Vestin, left alone by the ambitious elf, sent one of his recently purchased feather tokens out to the waiting VII, far out at sea, instructing it where to go to avoid detection by the ubiquitous elven fleet. The seaborne skill of Aven and the Hole Maker together were able to chart a course to the cove without incident or detection. Meanwhile, Goethe kept busy transcribing the spellbook contents of the obliterated wizard from the Moon Dust. Myrrh made his way up a large hill to the northwest.

His message sent, Lorenz had several hours until the VII’s arrival. Returning to the harbor to check on the Moon Dust, only to find it and its crew gone, Vestin sighed. After helping to free Yigorin Slate from the Spire, Peril was take the Moon Dust as payment for her trouble and trouble them no more herself. Leaving prematurely, without notice, with Hilig, the VII’s cook/assassin, and the three other halflings was not included in that deal.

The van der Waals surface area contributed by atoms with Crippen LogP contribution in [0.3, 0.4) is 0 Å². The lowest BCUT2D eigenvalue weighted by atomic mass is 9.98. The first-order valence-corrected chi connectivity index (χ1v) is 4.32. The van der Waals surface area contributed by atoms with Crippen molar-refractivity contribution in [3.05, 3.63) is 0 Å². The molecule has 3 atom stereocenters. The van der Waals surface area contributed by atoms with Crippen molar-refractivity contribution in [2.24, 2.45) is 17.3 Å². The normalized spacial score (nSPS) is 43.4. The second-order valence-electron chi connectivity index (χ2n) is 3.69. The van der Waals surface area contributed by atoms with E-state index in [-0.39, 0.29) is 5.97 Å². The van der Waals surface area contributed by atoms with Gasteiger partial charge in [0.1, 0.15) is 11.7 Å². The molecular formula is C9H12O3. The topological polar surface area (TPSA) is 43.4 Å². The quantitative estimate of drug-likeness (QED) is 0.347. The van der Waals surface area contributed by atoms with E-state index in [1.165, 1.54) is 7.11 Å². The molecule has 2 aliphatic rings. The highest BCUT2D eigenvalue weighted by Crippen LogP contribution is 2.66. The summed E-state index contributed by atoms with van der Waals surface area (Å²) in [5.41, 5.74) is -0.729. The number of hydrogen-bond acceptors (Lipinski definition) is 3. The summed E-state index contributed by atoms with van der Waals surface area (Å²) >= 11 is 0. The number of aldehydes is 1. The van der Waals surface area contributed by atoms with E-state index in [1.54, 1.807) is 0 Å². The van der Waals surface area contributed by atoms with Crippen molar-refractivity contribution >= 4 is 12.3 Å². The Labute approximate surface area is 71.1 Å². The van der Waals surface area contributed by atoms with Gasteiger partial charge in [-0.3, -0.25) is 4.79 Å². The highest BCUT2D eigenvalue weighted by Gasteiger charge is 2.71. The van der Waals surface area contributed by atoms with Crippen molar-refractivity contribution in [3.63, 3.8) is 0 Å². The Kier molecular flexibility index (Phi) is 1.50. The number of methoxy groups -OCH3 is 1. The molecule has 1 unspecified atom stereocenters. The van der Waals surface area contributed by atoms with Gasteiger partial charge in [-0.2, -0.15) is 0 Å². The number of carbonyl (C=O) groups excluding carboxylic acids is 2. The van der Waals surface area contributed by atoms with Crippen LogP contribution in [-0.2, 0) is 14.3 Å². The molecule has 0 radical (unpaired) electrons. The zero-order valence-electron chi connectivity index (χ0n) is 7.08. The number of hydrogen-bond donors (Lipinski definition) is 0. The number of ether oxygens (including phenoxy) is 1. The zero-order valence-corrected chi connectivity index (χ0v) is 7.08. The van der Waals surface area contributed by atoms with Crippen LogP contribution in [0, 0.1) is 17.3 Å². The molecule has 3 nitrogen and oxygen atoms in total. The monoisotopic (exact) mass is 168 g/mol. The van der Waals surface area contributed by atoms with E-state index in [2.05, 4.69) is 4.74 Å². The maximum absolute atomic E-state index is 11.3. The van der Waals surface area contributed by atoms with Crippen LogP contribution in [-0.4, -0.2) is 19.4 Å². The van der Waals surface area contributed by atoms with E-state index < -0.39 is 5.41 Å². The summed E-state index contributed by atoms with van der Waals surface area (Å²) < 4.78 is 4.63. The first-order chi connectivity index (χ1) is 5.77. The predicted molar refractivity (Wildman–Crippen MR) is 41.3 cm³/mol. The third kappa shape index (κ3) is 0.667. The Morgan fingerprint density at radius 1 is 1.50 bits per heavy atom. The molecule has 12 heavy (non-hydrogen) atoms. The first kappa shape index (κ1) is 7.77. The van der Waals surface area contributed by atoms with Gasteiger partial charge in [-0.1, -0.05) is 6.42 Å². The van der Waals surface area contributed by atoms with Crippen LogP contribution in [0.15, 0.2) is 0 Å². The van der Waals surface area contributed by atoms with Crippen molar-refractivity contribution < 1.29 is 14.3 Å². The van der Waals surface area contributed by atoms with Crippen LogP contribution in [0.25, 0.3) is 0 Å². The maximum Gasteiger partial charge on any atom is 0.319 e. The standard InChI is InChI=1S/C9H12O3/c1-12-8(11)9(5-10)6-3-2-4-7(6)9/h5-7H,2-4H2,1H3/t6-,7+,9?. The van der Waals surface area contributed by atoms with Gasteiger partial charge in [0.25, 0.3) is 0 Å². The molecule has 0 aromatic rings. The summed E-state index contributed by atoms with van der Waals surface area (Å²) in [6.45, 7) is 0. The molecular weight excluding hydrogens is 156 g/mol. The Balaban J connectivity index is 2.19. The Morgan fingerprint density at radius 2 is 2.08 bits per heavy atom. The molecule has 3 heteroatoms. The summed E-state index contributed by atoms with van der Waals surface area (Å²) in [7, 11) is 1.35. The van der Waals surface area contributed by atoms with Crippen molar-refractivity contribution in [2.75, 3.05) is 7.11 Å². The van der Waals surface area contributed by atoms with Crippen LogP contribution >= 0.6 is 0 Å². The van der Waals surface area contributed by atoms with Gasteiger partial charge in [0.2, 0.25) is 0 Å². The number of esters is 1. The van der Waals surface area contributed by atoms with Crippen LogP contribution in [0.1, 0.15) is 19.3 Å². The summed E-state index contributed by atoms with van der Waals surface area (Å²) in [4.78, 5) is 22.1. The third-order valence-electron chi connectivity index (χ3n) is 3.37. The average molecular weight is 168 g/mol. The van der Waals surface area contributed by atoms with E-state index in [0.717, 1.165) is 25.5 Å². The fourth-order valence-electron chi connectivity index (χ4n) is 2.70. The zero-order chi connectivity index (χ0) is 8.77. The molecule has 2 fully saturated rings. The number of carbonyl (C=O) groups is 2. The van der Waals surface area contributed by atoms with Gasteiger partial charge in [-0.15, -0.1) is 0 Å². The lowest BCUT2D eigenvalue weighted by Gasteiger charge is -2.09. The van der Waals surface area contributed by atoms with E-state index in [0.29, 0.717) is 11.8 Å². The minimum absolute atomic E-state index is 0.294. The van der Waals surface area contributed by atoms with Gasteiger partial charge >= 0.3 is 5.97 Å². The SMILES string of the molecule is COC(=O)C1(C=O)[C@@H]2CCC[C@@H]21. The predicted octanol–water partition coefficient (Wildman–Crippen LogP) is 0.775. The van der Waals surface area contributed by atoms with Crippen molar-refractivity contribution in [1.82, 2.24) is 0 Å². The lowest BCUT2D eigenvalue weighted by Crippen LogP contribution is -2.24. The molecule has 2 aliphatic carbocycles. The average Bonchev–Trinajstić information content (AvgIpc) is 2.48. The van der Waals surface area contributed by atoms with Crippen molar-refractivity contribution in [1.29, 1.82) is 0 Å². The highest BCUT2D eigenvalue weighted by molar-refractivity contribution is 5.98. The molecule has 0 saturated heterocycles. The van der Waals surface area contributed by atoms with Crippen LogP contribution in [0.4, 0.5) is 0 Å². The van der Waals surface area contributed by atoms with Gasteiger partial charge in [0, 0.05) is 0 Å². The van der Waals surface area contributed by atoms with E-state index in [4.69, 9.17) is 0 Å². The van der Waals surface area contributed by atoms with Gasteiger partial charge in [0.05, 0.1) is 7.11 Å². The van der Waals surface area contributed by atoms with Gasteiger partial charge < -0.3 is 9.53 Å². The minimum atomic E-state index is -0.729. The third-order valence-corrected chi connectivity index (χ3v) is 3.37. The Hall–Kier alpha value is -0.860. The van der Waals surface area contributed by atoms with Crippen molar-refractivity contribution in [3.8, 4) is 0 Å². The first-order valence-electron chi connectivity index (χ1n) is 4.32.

An aggravated Lorenz later gathered that apparently the adult female halfling, “Werra”, had been the one in charge, barking orders before casting off. Also, the female elf and male halfling were white as fresh sails and nervous. Despite their acumen and experience, it appeared they had been had. Halflings… Yet, all was not lost. They still had one card to play. He made his way back to the cove.

Up the hill, Myrrh enjoyed kinship with shadows. He knew not where the path he followed led, but its significance was supported by the guard stationed there. Focusing his mind, his image folded into nothingness, and he was beyond sight. Not sound however, as he made his way past the guard and onto a rope bridge to unknowns beyond, an unlucky twig revealed his presence, if not his location to his perceptive pursuer. The whistle from the elf guard was unmistakable. He’d been discovered, if not found, and he’d be visible again soon. “Later”, he resigned to himself, and withdrew to the harbor to report on his findings.

Lorenz and Myrrh looked on as the VII made anchor. The news of the Moon Dust’s departure was disconcerting, however the sliver of hull Goethe sliced off earlier and the arcane spell “Track Ship” alleviated a few concerns, if not all. That score would be settled, eventually. It was getting late, but it was decided a midnight tour of the dock’s waterholes might provide some information.